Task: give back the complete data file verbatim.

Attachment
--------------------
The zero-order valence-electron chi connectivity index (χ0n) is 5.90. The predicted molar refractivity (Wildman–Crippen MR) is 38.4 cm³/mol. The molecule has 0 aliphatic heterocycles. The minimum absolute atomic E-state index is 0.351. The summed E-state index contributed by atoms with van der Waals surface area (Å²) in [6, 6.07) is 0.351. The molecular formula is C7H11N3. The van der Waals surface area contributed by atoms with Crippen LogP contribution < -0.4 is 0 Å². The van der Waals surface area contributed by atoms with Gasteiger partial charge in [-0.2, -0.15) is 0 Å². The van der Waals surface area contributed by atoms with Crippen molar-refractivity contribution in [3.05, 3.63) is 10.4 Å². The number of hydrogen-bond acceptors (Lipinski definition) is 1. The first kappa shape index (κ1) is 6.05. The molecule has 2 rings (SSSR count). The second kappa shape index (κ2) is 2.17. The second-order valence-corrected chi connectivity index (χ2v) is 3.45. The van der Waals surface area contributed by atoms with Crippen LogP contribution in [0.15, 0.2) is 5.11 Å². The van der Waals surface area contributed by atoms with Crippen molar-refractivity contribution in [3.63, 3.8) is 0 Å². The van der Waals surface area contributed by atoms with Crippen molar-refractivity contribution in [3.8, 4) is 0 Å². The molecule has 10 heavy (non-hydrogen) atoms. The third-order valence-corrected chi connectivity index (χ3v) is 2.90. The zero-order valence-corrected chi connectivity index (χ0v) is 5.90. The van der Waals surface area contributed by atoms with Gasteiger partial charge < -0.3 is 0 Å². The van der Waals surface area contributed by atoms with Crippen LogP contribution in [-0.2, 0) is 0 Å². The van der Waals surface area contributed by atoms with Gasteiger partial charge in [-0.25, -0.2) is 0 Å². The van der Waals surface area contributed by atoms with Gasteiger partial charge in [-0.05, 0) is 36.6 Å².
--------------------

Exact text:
The zero-order valence-electron chi connectivity index (χ0n) is 5.90. The predicted molar refractivity (Wildman–Crippen MR) is 38.4 cm³/mol. The molecule has 0 aliphatic heterocycles. The minimum absolute atomic E-state index is 0.351. The summed E-state index contributed by atoms with van der Waals surface area (Å²) in [6, 6.07) is 0.351. The molecular formula is C7H11N3. The van der Waals surface area contributed by atoms with Crippen LogP contribution < -0.4 is 0 Å². The van der Waals surface area contributed by atoms with Gasteiger partial charge in [-0.2, -0.15) is 0 Å². The van der Waals surface area contributed by atoms with Crippen molar-refractivity contribution in [3.05, 3.63) is 10.4 Å². The number of hydrogen-bond acceptors (Lipinski definition) is 1. The first kappa shape index (κ1) is 6.05. The molecule has 2 rings (SSSR count). The second kappa shape index (κ2) is 2.17. The second-order valence-corrected chi connectivity index (χ2v) is 3.45. The van der Waals surface area contributed by atoms with Crippen LogP contribution in [0.15, 0.2) is 5.11 Å². The van der Waals surface area contributed by atoms with Crippen molar-refractivity contribution in [3.63, 3.8) is 0 Å². The van der Waals surface area contributed by atoms with Crippen molar-refractivity contribution in [3.8, 4) is 0 Å². The molecule has 10 heavy (non-hydrogen) atoms. The third-order valence-corrected chi connectivity index (χ3v) is 2.90. The zero-order valence-corrected chi connectivity index (χ0v) is 5.90. The van der Waals surface area contributed by atoms with Gasteiger partial charge < -0.3 is 0 Å². The van der Waals surface area contributed by atoms with Crippen LogP contribution in [-0.2, 0) is 0 Å². The van der Waals surface area contributed by atoms with Gasteiger partial charge in [-0.25, -0.2) is 0 Å². The van der Waals surface area contributed by atoms with Gasteiger partial charge in [-0.05, 0) is 36.6 Å².